Come on, you can tell me. You’re an adult now so hopefully you didn’t resort to the old under-the-napkin or feed-it-to-the-dog tricks. Did you get the leafy greens out with the full intent of sauteeing them with some lovely garlic and shallots that you picked up at the farmer’s market on the way home from work (On your bike. While exhaling oxygen and inhaling CO2, you’re that green.) and then forgot all about them as you were seduced by the sleazy siren call of the Hungry Man? Or did you actually cook ’em up, reveling in your wicked cookery skillz, and then take a bite only to remember exactly why you had to have the produce man show you the spinach and even then you didn’t recognize it until he laid that limp bundle in your hands?
People lie. This might surprise you – if you live in Coke land, perhaps. The rest of us are quite aware that everyone lies in this culture of photoshopped-in cellulite and airbrushed-out navels, of vanity sizing and Spanx, of Internet gossip and PR spin. The problem is, we don’t realize that “everyone” includes us.
I could ask you to tell me, honestly, how many servings of fruit and veggies you’ve eaten today. But you would probably lie to me. And the worst part? You might not even know it!
The Lying Study
A recent study demonstrated this point by mailing out flyers to random households. (You know, I almost love snail-mail junk mail. Sure I get some crap credit card applications or expired coupons for an oil change but I’ve yet to see a “VIA&*RA” ad that misspells the male anatomy seven different ways come through my local post office.) Anyhow, half of the mailers contained information about the “Five a Day” campaign and a fridge magnet while the other half were “generic,” which I have no idea what that means when it comes to junk mail. Were the generic letters just, “Hey! Miss you! Remember that time when, yeah… Me neither. L8rs!”? I love researchers.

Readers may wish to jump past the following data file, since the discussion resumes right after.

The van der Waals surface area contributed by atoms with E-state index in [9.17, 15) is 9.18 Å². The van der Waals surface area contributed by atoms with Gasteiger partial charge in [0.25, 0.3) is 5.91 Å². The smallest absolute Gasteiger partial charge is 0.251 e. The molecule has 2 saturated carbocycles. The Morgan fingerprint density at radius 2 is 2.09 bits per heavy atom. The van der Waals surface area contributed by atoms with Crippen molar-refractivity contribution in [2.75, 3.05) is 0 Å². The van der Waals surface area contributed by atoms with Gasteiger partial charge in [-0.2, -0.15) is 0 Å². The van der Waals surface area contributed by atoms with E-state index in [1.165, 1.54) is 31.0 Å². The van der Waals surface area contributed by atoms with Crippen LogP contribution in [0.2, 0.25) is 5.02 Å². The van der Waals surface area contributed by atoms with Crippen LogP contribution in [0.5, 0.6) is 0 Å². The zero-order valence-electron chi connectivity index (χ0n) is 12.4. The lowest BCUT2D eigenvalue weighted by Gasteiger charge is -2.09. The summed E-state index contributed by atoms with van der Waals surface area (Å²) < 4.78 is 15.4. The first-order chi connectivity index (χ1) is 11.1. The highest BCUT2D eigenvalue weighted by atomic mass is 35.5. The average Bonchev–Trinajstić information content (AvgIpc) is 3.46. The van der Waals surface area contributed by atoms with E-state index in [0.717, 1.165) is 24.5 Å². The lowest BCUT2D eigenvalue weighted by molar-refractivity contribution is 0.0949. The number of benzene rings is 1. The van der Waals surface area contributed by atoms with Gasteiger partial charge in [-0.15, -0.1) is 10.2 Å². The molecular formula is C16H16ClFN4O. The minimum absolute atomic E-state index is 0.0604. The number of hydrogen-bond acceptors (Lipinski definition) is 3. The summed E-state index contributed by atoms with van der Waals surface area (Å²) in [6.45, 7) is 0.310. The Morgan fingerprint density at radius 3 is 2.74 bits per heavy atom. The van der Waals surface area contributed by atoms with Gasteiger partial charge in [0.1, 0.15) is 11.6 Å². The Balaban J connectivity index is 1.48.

10 days later they followed up with the (unwitting) participants and asked them how many servings of fruit or vegetables they’d eaten in the past 24 hours. The group that got the “Five a Day” letter, reported – shockingly – 5.2 servings. I’m guessing the added 0.2 serving was for good measure, just so the random stranger polling them would know that they eat every last green been on their plate, even the smooshed halvsie. The group that got the generic letter reported only 3.7.
The two groups were large and random enough that the responses should have been similar.
But they weren’t because the first group was lying. And further more, the researchers postulated that they didn’t even realize that they were lying. They had convinced themselves that they had actually eaten more produce.
The Lying Consequences
It’s a documented fact that people underestimate the number of calories they eat in a day, usually by one-third. And now you know that people overestimate the servings of healthy
food they eat every day. So who cares if some poor undergrads got lied to over the phone? (Doesn’t that pretty much sum up the dating scene freshman year anyhow?)
Your health cares. If you sincerely believe you are undereating on calories and overeating on vegetables then you won’t be able to make the necessary exercise and nutrition adjustments to compensate. This is why so many diet plans call for food journals. You just can’t trust yourself.
Although if you are too lazy to journal and really good at observing, Men’s Health has a really cool article about how to tell if someone is lying. I tried these today while standing in front of my mirror and lying. I think it actually kinda worked. Not sure what that says about me.
How about you? How do you stay honest? Tell me lies, tell me sweet little lies…